Churches and other faith-based facilities have long been aware of possible threats to those who gather inside their walls, and recent events have refocused attention in that direction.
The 38-page book, available online at dhs.gov, provides specific information on how churches can work with other faith-based organizations and community partners to create an emergency operations plan.
The resource provides guidance for considering possible threats, developing a course of action to respond to each threat and training personnel and volunteers who are essential to implementing a response.
Fires, tornadoes, hurricanes and earthquakes are possible crisis events. Violent situations, such as an active shooter, also happen in churches.
And Mike Everett, director of security services for Bellevue Baptist Church near Memphis, notes a situation many churches might not expect — the intrusion of an individual or group who wants to create a scene, such as happened recently when pro-abortion protestors disrupted the services of a Catholic church in Colorado over the leaked Supreme Court opinion pointing to the possible overturn of Roe vs. Wade.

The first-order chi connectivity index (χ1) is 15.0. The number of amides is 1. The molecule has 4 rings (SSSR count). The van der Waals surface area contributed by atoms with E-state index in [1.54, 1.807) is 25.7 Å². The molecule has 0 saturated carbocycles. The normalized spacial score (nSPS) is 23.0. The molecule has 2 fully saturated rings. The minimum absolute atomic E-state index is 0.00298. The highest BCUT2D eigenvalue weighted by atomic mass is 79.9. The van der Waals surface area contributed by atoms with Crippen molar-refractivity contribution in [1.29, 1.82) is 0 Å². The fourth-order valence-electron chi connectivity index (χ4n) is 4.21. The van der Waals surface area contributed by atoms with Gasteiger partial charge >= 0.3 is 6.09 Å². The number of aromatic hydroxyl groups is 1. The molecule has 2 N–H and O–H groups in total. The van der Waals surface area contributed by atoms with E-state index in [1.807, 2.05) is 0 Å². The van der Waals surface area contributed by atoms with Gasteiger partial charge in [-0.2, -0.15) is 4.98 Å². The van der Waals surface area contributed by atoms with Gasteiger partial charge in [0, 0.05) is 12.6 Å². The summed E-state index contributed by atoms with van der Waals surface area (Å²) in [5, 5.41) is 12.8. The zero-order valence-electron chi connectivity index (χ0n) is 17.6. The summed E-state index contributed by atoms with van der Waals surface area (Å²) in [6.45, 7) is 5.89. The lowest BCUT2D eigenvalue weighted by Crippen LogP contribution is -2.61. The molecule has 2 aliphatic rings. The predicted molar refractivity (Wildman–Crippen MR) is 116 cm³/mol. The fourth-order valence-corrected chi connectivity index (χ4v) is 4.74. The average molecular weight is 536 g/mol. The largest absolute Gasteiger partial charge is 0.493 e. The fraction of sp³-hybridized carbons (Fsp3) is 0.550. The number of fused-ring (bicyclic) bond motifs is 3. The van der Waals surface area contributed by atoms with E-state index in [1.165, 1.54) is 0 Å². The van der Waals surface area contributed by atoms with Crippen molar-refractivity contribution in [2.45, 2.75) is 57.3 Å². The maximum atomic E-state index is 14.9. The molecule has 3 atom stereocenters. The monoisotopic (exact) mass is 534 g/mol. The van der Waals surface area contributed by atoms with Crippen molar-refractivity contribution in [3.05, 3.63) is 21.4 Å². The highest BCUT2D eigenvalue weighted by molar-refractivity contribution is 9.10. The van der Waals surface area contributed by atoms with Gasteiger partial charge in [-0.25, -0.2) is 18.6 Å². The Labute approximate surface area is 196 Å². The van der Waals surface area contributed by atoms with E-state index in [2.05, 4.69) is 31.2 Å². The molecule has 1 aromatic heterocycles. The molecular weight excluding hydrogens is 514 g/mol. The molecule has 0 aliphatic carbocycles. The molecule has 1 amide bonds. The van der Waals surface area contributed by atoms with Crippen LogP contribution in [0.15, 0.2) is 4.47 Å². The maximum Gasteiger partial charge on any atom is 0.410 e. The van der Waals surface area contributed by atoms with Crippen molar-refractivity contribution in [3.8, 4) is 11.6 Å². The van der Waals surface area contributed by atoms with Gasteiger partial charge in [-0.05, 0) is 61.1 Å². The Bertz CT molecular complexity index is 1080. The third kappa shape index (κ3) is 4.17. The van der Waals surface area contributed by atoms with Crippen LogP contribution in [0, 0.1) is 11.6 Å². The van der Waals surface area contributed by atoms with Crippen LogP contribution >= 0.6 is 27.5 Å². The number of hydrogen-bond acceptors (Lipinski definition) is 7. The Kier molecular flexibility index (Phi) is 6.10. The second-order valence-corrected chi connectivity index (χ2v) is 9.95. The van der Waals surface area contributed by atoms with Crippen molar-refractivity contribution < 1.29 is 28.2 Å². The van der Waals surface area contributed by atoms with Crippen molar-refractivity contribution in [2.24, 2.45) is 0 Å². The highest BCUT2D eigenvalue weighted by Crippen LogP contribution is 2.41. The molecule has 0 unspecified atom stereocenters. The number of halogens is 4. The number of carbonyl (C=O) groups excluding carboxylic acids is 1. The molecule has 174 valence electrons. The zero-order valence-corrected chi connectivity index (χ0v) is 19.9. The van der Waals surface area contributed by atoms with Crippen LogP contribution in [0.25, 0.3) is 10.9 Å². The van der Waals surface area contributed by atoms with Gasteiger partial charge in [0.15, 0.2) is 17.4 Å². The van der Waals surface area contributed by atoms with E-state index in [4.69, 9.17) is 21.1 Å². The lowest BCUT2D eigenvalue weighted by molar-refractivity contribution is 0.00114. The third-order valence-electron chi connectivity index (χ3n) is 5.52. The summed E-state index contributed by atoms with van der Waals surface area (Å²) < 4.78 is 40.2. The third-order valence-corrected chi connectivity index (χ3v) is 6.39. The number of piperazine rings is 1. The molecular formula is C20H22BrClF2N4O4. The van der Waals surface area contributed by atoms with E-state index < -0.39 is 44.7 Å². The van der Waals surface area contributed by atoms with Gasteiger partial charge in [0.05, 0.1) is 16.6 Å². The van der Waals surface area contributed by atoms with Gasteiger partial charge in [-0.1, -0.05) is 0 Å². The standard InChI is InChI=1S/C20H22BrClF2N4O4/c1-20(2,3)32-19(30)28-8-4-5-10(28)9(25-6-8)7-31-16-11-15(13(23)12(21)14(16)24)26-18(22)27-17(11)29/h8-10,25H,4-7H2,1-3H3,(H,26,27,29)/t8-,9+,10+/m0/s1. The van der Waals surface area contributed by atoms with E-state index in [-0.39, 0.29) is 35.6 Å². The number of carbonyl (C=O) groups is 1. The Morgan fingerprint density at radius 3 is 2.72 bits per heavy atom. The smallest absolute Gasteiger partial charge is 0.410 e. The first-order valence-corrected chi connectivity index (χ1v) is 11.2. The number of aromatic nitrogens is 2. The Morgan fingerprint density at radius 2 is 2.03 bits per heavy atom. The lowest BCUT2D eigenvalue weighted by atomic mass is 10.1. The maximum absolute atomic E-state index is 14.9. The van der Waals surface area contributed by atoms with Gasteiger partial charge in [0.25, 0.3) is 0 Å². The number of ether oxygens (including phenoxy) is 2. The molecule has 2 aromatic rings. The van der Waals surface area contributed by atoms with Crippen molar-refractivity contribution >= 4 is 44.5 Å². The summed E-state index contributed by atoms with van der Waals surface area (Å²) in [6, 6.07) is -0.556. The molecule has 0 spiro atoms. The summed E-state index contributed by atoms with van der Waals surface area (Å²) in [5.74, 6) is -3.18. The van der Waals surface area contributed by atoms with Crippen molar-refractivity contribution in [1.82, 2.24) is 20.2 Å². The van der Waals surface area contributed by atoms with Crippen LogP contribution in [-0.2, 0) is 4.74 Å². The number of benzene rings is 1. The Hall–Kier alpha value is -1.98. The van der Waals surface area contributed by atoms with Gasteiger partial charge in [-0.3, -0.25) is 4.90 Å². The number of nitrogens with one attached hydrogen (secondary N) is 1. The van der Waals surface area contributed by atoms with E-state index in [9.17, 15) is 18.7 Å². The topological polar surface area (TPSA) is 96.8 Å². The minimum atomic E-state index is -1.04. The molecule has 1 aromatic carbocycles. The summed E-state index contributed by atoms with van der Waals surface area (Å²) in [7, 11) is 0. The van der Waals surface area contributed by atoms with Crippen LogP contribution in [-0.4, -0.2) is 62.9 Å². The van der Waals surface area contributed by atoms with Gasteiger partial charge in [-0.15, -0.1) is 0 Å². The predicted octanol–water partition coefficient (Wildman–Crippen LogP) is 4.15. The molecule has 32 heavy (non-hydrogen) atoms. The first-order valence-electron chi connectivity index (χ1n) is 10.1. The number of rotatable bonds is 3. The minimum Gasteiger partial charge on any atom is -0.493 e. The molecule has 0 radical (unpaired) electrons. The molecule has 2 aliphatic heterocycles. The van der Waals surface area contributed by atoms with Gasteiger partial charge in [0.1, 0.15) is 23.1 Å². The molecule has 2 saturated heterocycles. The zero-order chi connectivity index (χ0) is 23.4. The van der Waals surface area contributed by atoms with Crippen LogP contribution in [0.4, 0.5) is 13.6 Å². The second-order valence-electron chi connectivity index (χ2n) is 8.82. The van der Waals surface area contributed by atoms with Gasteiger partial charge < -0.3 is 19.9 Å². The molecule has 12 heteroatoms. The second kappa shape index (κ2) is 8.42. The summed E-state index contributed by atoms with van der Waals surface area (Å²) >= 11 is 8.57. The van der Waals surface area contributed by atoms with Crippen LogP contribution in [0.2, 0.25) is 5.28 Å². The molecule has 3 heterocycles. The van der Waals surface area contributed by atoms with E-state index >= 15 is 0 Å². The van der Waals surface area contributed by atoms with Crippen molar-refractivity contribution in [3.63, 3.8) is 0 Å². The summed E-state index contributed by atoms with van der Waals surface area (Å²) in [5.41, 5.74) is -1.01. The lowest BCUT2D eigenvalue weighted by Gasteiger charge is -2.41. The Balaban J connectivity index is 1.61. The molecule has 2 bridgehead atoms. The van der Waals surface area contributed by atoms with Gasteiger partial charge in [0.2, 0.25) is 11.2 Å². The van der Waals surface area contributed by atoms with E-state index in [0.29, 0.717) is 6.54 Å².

“Your circumstances are going to dictate your tactics [in that situation],” Everett said. “Be careful that a group or individual isn’t trying to create the ‘video moment’ that can be passed around on social media. The reports will be based on your reaction, not their action that led to it.”